Goal 3: Empower older adults to enjoy optimal health status and to have a healthy lifestyle. This goal is centered around the issues of health and healthy living, with a particular focus on encouraging seniors to take responsibility for their health and behaviors. Most objectives and strategies under this goal targeted both creating infrastructure and opportunities, as well as encouraging participation in health promotion and disease prevention programs. Individual elements of the plan addressed such varied needs as dental care access, fall prevention, and mental health.
Goal 4: Ensure the safety and rights of older and vulnerable adults and prevent their abuse, neglect, and exploitation. Much of the work suggested in this area revolves around better use and expansion of existing programs to fit different types of elder abuse and exploitation. However, the strategy also moves farther into the public policy realm, encouraging the appointment of a legislative study commission, passage of legislation to prevent fraud against the elderly (discussed elsewhere in this issue of Insight), and new partnerships with the business community to fight fraud against seniors and the disabled.
Goal 5: Empower older adults to engage in the community through volunteerism, lifelong learning, and civic activities. Personal growth, social engagement, and volunteerism are the focal points for this goal — one of the areas where those surveyed believed there has been the greatest success. Again, more progress is seen at the local level, although the view of statewide advancement is not quite as positive. Specific policy-related strategies in this area relate to the continuation of the Senior Tar Heel Legislature and the Senior Leadership program offered through the University of North Carolina Institute on Aging, although more local strategies are also included to harness older volunteer experience.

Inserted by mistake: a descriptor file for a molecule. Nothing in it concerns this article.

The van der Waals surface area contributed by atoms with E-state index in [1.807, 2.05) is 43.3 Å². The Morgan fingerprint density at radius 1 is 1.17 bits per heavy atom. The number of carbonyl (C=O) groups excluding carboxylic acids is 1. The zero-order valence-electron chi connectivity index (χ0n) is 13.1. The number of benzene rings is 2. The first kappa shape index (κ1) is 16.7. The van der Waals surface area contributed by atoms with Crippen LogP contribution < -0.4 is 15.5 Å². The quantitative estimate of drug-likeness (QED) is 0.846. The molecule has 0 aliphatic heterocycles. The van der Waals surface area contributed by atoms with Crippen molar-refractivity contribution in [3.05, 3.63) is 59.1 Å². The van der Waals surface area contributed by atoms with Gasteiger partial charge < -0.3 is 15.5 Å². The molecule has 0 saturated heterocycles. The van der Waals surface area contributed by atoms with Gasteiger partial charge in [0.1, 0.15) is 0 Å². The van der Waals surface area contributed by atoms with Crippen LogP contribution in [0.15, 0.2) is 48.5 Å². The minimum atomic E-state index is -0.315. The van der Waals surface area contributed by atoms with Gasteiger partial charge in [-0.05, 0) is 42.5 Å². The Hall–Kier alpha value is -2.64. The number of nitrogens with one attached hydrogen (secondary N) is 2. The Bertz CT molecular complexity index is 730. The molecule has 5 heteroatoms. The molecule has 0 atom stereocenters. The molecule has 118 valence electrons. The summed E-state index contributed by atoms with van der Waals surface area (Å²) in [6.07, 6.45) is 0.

Goal 6: Prepare North Carolina for an aging population. While the stated, overarching goal is rather broad, the strategies associated with it are specifically targeted to the state and local governments and the use of their resources to inform and educate. The survey results suggest local governments are doing a little better in this regard. However, unlike the previous goals, the responses are more dispersed, with respondents indicating very positive and very poor performance at both the state and local level.
Goal 7: Ensure an adequate direct care workforce for an aging population and opportunities for older workers. The strategies associated with this goal fall into two distinct categories. The first strategy is a focus on the need to ensure the presence of an adequate and appropriately trained workforce to support our aging population in their later years. The second strategy is an emphasis on making sure seniors have access to and the ability to maintain gainful employment. In this goal, respondents tended to rate both the state and local governments in the middle, with some indications of high satisfaction and high dissatisfaction in some areas.
Goal 8: Maintain good stewardship of publicly funded services. In particular, strategies were centered on increasing efficiency and effectiveness through use of better management and performance-based practices. Overall, the respondents gave both the state and local governments high marks in this area.
Dr. Linda S. Millsaps served as the executive director of the North Carolina Center for Public Policy Research.